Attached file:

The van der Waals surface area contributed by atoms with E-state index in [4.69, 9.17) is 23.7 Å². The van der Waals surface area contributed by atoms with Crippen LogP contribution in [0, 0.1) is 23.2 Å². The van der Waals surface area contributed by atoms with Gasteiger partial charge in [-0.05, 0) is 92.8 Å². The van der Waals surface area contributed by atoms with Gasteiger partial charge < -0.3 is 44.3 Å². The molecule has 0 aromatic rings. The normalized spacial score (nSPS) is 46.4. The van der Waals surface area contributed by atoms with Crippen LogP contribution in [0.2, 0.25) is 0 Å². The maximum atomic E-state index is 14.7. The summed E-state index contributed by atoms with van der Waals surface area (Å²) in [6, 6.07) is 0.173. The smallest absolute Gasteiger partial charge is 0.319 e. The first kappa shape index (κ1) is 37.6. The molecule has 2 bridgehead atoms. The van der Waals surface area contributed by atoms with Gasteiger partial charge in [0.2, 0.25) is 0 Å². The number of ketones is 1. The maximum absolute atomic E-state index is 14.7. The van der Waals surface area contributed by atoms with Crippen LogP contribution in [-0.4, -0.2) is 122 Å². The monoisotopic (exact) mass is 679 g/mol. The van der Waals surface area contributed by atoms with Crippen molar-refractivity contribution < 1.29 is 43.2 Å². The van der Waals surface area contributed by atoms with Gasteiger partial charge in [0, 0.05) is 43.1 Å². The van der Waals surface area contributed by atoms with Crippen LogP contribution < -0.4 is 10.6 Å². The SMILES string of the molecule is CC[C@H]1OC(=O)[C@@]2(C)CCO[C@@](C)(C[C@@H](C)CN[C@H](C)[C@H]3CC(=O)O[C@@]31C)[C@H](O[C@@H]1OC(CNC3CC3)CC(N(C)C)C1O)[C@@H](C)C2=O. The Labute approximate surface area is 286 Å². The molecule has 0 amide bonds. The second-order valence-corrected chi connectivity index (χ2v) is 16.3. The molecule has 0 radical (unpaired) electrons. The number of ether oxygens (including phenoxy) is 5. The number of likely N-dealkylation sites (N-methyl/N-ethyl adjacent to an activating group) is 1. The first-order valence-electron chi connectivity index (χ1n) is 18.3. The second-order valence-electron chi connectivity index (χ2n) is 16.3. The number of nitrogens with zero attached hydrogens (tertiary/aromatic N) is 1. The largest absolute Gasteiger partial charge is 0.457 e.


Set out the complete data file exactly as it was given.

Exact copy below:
The van der Waals surface area contributed by atoms with E-state index in [4.69, 9.17) is 23.7 Å². The van der Waals surface area contributed by atoms with Crippen LogP contribution in [0, 0.1) is 23.2 Å². The van der Waals surface area contributed by atoms with Gasteiger partial charge in [-0.05, 0) is 92.8 Å². The van der Waals surface area contributed by atoms with Gasteiger partial charge < -0.3 is 44.3 Å². The molecule has 0 aromatic rings. The normalized spacial score (nSPS) is 46.4. The van der Waals surface area contributed by atoms with Crippen LogP contribution in [0.2, 0.25) is 0 Å². The maximum atomic E-state index is 14.7. The summed E-state index contributed by atoms with van der Waals surface area (Å²) in [6, 6.07) is 0.173. The smallest absolute Gasteiger partial charge is 0.319 e. The first kappa shape index (κ1) is 37.6. The molecule has 2 bridgehead atoms. The van der Waals surface area contributed by atoms with Gasteiger partial charge in [0.2, 0.25) is 0 Å². The number of ketones is 1. The maximum absolute atomic E-state index is 14.7. The van der Waals surface area contributed by atoms with Crippen LogP contribution in [-0.4, -0.2) is 122 Å². The monoisotopic (exact) mass is 679 g/mol. The van der Waals surface area contributed by atoms with Crippen molar-refractivity contribution < 1.29 is 43.2 Å². The van der Waals surface area contributed by atoms with Gasteiger partial charge in [0, 0.05) is 43.1 Å². The van der Waals surface area contributed by atoms with Crippen LogP contribution < -0.4 is 10.6 Å². The SMILES string of the molecule is CC[C@H]1OC(=O)[C@@]2(C)CCO[C@@](C)(C[C@@H](C)CN[C@H](C)[C@H]3CC(=O)O[C@@]31C)[C@H](O[C@@H]1OC(CNC3CC3)CC(N(C)C)C1O)[C@@H](C)C2=O. The Labute approximate surface area is 286 Å². The molecule has 0 amide bonds. The second-order valence-corrected chi connectivity index (χ2v) is 16.3. The molecule has 0 radical (unpaired) electrons. The number of ether oxygens (including phenoxy) is 5. The number of likely N-dealkylation sites (N-methyl/N-ethyl adjacent to an activating group) is 1. The first-order valence-electron chi connectivity index (χ1n) is 18.3. The second-order valence-electron chi connectivity index (χ2n) is 16.3. The number of nitrogens with zero attached hydrogens (tertiary/aromatic N) is 1. The largest absolute Gasteiger partial charge is 0.457 e.